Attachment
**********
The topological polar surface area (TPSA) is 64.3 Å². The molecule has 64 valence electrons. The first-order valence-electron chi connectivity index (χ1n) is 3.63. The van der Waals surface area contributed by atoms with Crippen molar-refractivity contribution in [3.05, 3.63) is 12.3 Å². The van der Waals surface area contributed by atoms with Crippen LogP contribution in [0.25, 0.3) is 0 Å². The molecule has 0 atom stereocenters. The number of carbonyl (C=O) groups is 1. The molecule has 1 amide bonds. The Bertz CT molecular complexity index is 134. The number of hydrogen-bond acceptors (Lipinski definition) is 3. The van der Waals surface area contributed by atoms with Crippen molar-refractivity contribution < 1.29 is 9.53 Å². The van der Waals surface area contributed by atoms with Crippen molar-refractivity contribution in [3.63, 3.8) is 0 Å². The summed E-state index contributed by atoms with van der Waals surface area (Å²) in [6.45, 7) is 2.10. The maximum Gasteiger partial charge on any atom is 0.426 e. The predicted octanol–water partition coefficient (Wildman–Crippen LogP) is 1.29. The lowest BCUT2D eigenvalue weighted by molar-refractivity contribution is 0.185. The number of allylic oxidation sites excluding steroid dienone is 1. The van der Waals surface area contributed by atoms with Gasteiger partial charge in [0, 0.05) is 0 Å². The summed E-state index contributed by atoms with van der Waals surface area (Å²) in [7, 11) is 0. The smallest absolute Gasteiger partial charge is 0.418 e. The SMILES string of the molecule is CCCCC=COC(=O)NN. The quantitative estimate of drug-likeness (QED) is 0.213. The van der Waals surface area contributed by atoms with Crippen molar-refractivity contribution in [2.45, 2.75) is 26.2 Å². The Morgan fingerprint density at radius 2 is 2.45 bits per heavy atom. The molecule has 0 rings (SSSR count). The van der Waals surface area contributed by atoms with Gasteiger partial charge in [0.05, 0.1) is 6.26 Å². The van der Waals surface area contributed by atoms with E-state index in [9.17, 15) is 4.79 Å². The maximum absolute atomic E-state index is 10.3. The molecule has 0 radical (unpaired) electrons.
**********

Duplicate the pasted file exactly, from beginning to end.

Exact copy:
The topological polar surface area (TPSA) is 64.3 Å². The molecule has 64 valence electrons. The first-order valence-electron chi connectivity index (χ1n) is 3.63. The van der Waals surface area contributed by atoms with Crippen molar-refractivity contribution in [3.05, 3.63) is 12.3 Å². The van der Waals surface area contributed by atoms with Crippen LogP contribution in [0.25, 0.3) is 0 Å². The molecule has 0 atom stereocenters. The number of carbonyl (C=O) groups is 1. The molecule has 1 amide bonds. The Bertz CT molecular complexity index is 134. The number of hydrogen-bond acceptors (Lipinski definition) is 3. The van der Waals surface area contributed by atoms with Crippen molar-refractivity contribution < 1.29 is 9.53 Å². The van der Waals surface area contributed by atoms with Crippen molar-refractivity contribution in [3.63, 3.8) is 0 Å². The summed E-state index contributed by atoms with van der Waals surface area (Å²) in [6.45, 7) is 2.10. The maximum Gasteiger partial charge on any atom is 0.426 e. The predicted octanol–water partition coefficient (Wildman–Crippen LogP) is 1.29. The lowest BCUT2D eigenvalue weighted by molar-refractivity contribution is 0.185. The number of allylic oxidation sites excluding steroid dienone is 1. The van der Waals surface area contributed by atoms with Gasteiger partial charge in [0, 0.05) is 0 Å². The summed E-state index contributed by atoms with van der Waals surface area (Å²) in [7, 11) is 0. The smallest absolute Gasteiger partial charge is 0.418 e. The SMILES string of the molecule is CCCCC=COC(=O)NN. The quantitative estimate of drug-likeness (QED) is 0.213. The van der Waals surface area contributed by atoms with Crippen molar-refractivity contribution in [2.45, 2.75) is 26.2 Å². The Morgan fingerprint density at radius 2 is 2.45 bits per heavy atom. The molecule has 0 rings (SSSR count). The van der Waals surface area contributed by atoms with Gasteiger partial charge in [0.05, 0.1) is 6.26 Å². The van der Waals surface area contributed by atoms with E-state index in [9.17, 15) is 4.79 Å². The maximum absolute atomic E-state index is 10.3. The molecule has 0 radical (unpaired) electrons.